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Mary Carter, author of , is my special guest today!

The Pub Across the Pond is the story of Carlene Rivers, who decides to purchase a raffle ticket. The prize is a pub in Ballybeog, a small town on the western coast of Ireland near Galway Bay. Carlene is completely shocked when she learns that she is the winner! And at thirty years of age, she leaves her boring life in Cleveland behind and heads off to claim her prize. She is instantly smitten with her new home and business, not to mention the former owner of the pub, Ronan McBride, a handsome, charming and very eligible bachelor.

Carlene learns that “sometimes leaving home is the only way to find where you belong.”

Surprises I’ve Had Since Publishing “The Pub Across the Pond”

by
Mary Carter

My mom thinks Liam Neeson should play Declan in the movie. (I never thought of Declan as that handsome, but I’m willing to stretch the part if Liam wants to do it!)

The Dublin Irish Festival in Dublin, Ohio invited me to attend next year’s festival to sign books. (And I said yes!)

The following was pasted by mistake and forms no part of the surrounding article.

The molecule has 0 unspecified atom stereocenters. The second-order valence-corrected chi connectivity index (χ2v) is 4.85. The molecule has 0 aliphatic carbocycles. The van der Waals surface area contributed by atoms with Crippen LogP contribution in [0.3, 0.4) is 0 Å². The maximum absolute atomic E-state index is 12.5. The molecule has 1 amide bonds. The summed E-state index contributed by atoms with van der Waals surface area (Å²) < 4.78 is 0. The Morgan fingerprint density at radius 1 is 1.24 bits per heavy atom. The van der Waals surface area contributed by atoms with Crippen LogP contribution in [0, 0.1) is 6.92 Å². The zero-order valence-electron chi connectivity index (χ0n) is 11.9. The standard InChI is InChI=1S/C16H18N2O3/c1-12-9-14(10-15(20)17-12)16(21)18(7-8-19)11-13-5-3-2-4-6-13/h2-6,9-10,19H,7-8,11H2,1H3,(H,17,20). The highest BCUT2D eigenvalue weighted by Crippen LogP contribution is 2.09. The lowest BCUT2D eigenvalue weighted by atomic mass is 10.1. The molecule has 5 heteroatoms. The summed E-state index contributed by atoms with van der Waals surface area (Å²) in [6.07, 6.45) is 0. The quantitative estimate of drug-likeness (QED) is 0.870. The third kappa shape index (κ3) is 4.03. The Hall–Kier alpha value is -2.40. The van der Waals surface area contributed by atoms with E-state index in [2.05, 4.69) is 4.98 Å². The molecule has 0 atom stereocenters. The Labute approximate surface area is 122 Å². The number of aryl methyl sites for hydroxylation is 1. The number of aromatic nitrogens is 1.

The cover to the audiobook is different from the paperback cover. I love them both!

Some readers have contacted me stating that they have the same anxiety disorder as my leading character, Carlene, does. (Sometimes she can’t urinate in a public restroom.)

My Irish friends (often cynics) told me I nailed the Irish culture.

Sam’s Club sold five hundred copies in one weekend.

The Barnes and Noble on Fifth Avenue in New York City has a stack of the book on one of their front tables. (Up until now I’ve never had my books on the front tables unless I sneak one there myself.)

Barnes and Noble will feature The Pub Across the Pond in their online book club. The date is being determined, but it won’t be until spring or summer.

Readers are already asking for a sequel! (So do I but that’s probably up to my publishing company.)

It’s my first novel where readers have said it’s a book they will read again some day.

My thoughts:

Writing a novel is a lot of work. Publicizing a novel is a lot of work. So it’s rewarding to celebrate the little surprises that come after the book has been released into the world. I’m still very much a “working writer,” meaning I’m not rich and I still have to hold down a second job to make a living. Sometimes I ask myself if I can keep up the pace. If I never make another dime more than I make now, and have to work two jobs the rest of my life, will I still write a novel a year?

They’re heady questions, and I would guess I’m not alone. What do you do for a living? What are your passions in life? Are they one and the same?